Treatment gap and help-seeking for postpartum depression in a rural African setting

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Background: Postpartum depression (PPD) affects more than one in ten women and is associated with adverse consequences for mother, child and family. Integrating mental health care into maternal health care platforms is proposed as a means of improving access to effective care and reducing the 'treatment gap' in low- and middle-income countries. This study aimed to determine the proportion of women with PPD who sought help form a health facility and the associated factors. Methods: A community based, cross-sectional survey was conducted in southern Ethiopia. A total of 3147 women who were between one and 12 months postpartum were screened for depressive symptoms in their home using a culturally validated version of the Patient Health Questionnaire (PHQ-9). Women scoring five or more (indicating potential depressive disorder) (n = 385) were interviewed regarding help-seeking behavior. Multiple logistic regression was used to identify factors associated independently with help-seeking from health services. Results: Only 4.2 % of women (n = 16) with high PPD symptoms had obtained mental health care and only 12.7 % of women (n = 49) had been in contact with any health service since the onset of their symptoms. In the multivariable analysis, urban residence, adjusted odds ratio (aOR): 4.39 (95 % confidence interval (CI) 1.23, 15.68); strong social support, aOR: 2.44 (95 % CI 1.30, 4.56); perceived physical cause, aOR: 6.61 (95 % CI 1.76, 24.80); perceived higher severity aOR: 2.28 (95 % CI 1.41, 5.47); perceived need for treatment aOR: 1.46 (95 % CI 1.57, 18.99); PHQ score, aOR: 1.14 (95 % CI 1.04, 1.25); and disability, aOR: 1.06 (95 % CI 1.01, 1.15) were associated significantly with help-seeking from health services. More than half of the women with high levels of PPD symptoms (n = 231; 60.0 %) attributed their symptoms to a psychosocial cause and 269 (69.9 %) perceived a need for treatment. Equal proportions endorsed biomedical treatment and traditional or religious healing as the appropriate intervention. Conclusion: In the absence of an accessible maternal mental health service the treatment gap was very high. There is a need to create public awareness about PPD, its causes and consequences, and the need for help seeking. However, symptom attributions and help-seeking preferences indicate potential acceptability of interventions located in maternal health care services within primary care.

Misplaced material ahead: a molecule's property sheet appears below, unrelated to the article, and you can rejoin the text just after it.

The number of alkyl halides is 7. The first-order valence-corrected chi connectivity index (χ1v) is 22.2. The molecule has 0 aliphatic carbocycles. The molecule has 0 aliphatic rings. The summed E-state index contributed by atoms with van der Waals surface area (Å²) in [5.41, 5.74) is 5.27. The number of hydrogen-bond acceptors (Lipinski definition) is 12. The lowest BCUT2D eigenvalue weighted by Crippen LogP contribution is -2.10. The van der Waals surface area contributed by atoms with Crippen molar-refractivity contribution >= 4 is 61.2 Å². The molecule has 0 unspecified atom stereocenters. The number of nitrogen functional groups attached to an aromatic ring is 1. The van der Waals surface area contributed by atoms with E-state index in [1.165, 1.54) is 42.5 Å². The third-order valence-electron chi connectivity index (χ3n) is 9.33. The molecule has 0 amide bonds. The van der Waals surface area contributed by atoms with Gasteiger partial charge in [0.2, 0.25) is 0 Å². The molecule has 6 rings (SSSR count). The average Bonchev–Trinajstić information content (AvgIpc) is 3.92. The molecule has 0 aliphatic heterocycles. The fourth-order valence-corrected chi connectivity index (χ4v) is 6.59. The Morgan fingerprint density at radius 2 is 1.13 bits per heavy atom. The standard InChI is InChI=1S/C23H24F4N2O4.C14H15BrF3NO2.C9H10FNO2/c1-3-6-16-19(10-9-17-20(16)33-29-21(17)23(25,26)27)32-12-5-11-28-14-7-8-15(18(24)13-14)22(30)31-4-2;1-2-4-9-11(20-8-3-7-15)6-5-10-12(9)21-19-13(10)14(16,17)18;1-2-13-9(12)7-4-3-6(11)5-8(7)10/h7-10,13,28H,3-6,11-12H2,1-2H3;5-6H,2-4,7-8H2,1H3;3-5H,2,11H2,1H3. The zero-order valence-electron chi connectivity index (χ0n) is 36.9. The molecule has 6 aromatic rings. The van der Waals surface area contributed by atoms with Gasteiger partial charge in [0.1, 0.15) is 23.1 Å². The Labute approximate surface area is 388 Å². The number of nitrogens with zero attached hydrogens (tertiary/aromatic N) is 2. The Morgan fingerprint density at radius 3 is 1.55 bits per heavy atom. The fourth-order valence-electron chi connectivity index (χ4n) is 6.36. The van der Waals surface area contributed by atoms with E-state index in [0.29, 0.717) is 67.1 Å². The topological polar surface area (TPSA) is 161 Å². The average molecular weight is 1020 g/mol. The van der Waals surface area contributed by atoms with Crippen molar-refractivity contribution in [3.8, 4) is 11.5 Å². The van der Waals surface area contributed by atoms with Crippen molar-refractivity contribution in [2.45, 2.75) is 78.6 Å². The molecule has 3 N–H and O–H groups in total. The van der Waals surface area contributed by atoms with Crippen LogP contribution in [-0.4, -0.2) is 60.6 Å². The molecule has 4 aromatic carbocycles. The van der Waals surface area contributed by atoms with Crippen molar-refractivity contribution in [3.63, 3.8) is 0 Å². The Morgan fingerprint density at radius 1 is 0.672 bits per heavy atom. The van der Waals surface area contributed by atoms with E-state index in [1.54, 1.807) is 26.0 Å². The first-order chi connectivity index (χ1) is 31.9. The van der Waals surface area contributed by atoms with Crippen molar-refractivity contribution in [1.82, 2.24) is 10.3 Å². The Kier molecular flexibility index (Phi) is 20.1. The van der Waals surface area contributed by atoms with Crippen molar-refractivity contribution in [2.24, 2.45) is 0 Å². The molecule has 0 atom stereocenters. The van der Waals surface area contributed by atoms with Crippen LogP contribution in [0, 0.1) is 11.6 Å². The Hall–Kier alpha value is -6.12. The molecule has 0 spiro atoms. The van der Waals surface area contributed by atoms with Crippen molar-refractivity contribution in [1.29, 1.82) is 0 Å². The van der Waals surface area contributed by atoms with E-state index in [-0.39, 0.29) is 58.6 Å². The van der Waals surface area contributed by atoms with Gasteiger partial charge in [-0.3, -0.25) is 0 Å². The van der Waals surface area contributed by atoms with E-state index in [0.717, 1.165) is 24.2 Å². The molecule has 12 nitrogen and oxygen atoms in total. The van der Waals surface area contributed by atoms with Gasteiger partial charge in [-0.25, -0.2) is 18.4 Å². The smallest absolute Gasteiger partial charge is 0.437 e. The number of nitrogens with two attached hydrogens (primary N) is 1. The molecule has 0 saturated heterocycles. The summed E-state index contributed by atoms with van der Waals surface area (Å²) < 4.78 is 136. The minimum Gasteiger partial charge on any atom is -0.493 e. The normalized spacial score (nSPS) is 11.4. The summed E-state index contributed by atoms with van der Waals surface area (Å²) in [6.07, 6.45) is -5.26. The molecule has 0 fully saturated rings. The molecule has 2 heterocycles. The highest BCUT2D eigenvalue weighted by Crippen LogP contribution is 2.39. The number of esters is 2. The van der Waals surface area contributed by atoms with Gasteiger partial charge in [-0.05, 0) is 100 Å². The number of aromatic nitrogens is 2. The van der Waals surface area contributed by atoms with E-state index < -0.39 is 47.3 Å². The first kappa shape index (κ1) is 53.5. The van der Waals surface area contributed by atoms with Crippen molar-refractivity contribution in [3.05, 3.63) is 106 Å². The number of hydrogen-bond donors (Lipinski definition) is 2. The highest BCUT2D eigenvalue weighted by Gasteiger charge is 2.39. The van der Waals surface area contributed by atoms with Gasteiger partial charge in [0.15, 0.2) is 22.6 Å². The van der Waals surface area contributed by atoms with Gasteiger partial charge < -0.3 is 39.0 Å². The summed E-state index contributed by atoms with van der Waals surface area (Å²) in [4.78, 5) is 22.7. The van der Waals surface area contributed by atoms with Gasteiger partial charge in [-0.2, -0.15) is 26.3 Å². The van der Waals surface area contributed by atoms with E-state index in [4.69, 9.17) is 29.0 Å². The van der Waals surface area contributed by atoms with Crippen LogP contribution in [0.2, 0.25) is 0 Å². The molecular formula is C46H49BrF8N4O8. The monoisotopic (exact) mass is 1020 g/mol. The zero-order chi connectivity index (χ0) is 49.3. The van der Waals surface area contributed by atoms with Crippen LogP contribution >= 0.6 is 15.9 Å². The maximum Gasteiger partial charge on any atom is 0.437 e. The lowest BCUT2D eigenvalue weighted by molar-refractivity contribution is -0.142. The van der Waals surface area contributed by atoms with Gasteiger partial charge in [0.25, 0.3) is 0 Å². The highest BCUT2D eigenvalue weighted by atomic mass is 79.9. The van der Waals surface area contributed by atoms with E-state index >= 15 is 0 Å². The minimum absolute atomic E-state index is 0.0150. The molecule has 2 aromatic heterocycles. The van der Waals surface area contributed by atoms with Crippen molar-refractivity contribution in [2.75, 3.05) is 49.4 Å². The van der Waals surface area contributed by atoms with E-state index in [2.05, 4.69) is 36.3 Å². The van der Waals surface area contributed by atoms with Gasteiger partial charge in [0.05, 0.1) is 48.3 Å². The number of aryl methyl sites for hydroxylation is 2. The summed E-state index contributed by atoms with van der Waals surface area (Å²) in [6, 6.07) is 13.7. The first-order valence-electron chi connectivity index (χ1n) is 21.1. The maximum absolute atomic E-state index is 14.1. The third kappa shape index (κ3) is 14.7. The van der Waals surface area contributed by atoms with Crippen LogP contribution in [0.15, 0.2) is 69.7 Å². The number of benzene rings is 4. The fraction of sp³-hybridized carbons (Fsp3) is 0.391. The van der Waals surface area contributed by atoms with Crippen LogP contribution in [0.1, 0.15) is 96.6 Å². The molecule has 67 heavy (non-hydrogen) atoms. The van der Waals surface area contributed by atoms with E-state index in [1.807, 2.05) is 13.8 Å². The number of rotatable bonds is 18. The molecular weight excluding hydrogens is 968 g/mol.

Azale, T., Fekadu, A., & Hanlon, C. (2016). Treatment gap and help-seeking for postpartum depression in a rural African setting. BMC Psychiatry, 16(1).

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